- Aug 2023
In fact, it might be good if you make your first cards messy and unimportant, just to make sure you don’t feel like everything has to be nicely organized and highly significant.
Making things messy from the start as advice for getting started.
I've seen this before in other settings, particularly in starting new notebooks. Some have suggested scrawling on the first page to get over the idea of perfection in a virgin notebook. I also think I've seen Ton Ziijlstra mention that his dad would ding every new car to get over the new feeling and fear of damaging it. Get the damage out of the way so you can just move on.
The fact that a notebook is damaged, messy, or used for the smallest things may be one of the benefits of a wastebook. It averts the internal need some may find for perfection in their nice notebooks or work materials.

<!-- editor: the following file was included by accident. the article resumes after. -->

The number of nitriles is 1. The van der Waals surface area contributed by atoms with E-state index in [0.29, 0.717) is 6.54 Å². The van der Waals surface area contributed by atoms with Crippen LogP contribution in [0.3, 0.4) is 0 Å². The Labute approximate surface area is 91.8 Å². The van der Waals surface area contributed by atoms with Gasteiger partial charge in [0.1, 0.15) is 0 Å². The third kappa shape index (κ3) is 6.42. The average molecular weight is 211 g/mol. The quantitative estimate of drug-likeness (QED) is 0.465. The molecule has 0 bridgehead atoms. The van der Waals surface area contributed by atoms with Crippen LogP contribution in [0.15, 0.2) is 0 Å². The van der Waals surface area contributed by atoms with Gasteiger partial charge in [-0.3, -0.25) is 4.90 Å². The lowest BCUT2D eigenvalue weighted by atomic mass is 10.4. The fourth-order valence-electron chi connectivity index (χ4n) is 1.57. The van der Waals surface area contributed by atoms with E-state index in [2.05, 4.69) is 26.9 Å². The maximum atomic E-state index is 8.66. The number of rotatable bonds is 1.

- this is why we can't have nice things
- productivity paralysis
- messiness for productivity
- perfection is the enemy of progress
- Apr 2022
in reality pretty much everyone out there has some messiness in their graph and that's okay
Newcomers to note taking practice using tools like Roam Research, Obsidian, Logseq, et al. often see very nice and clean-cut toy examples of note collections which are impeccably linked and maintained. This may also be the case for those who publish their notes (or portions thereof) in public settings on the web. In reality, this sort of rigidness and beautifully manicured practice almost never happens. There are varying levels of messiness in actual people's notes. Beginners should be aware of this and not hold themselves to too high a standard and use this as an excuse not to practice and get their work done.